Anyway, Connecticut and Wake Forest (#23) were the two relevant schools besides South Carolina that had wins last night. All three of those teams will be ranked in the next week or two. Here's looking forward to the Tennessee-UCLA, Alabama-Clemson, Illinois-Missouri, and Albany-UMass games.

Wednesday, August 27, 2008

Bikes are going to save the world.

Shortly after graduation this past may, my friend Ross and I boarded a plane to Frankfurt, Germany. For one month, we backpacked around Central Europe (Brussels, Brugge, Amsterdam, Hamburg, Berlin, Prague, Munich, Stuttgart, Bern, Interlaken, back to Frankfurt - in that order) having the time of our lives. One of the things we noticed on this trip was the cost of gas, which was close to ten USD per gallon! That's not a typo folks, while we're complaining about the prospect of paying over four bills a gallon, they're paying through the keyster for the stuff.
The next interesting thing of note was the way a lot of people dealt with this. It's actually a fairly incredible concept. Some people just don't drive that much. Amazing concept, right? Propane costs a ton, so people consume less of it. This was especially true in a few cities, and none more so than Amsterdam, where it seemed everyone got around via bicycle. So I was fairly inspired by these people's willingness to use an alternative form of transportation, and when I got back to the states I went to my garage and pulled my old Gary Fisher Gitche Gumee out from the cobwebs that had engulfed it over the past few years, and cleaned it off, lubed the chain, pumped the tires and took her for a spin. I have to tell you, it's an addicting activity. In terms of the impact that riding a bike has on an individual's lifestyle, I enjoyed this little shpeel from the Godfather himself.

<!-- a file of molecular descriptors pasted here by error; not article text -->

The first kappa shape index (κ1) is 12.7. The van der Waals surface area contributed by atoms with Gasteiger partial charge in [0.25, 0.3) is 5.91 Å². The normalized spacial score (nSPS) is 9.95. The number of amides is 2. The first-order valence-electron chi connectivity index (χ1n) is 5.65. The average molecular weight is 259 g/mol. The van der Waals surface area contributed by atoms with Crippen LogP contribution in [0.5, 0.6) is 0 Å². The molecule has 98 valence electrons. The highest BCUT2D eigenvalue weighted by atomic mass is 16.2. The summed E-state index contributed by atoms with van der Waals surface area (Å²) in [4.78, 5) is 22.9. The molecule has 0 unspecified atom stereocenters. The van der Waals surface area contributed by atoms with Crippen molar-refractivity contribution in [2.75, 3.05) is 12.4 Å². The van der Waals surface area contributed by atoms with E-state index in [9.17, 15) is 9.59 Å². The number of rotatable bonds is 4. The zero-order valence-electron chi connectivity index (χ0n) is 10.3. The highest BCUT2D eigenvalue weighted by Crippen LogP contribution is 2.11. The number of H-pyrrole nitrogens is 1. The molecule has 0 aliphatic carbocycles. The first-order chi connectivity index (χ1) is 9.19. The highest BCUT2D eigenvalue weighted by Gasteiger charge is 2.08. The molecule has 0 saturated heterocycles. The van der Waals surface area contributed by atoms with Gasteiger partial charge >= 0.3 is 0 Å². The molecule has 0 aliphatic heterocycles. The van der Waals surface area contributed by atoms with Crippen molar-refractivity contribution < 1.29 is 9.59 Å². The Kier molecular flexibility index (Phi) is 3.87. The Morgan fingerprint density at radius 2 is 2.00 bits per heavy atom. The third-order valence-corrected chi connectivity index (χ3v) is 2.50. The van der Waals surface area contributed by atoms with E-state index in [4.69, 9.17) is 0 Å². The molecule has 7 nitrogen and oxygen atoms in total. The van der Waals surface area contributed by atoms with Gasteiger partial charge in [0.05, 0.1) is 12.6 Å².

So now that the Gitche has proven a useful enough means of getting around, I'm feeling like I need to up my high. I need something that can get me around more effectively. Riding from Needham to Belmont takes me around 45 minutes on a mountain bike, but it's all on roads, so why not cut down that time and get a road bike? I did a little research, and let's just say that for someone who still hasn't landed his first professional job, this is about as unrealistic as being AD at UCLA by 25. Okay, not that unrealistic, but I can't afford a new road bike.
The alternative routes are somewhat interesting. The specialty store in Belmont has a little annex that sells refurbished old bikes, although those still cost a pretty penny (the last time I was in, everything was still north of $500 with the exception of a few fix gear fellas, which aren't really what I'm looking into). Then of course there's Craigslist, which certainly can yield some winners at the right time. Then there's the option of finding my dad's old road bike from when he was in grad school and trying to refurbish it, which is something I lack the competence to do, but therefore really want to give a shot.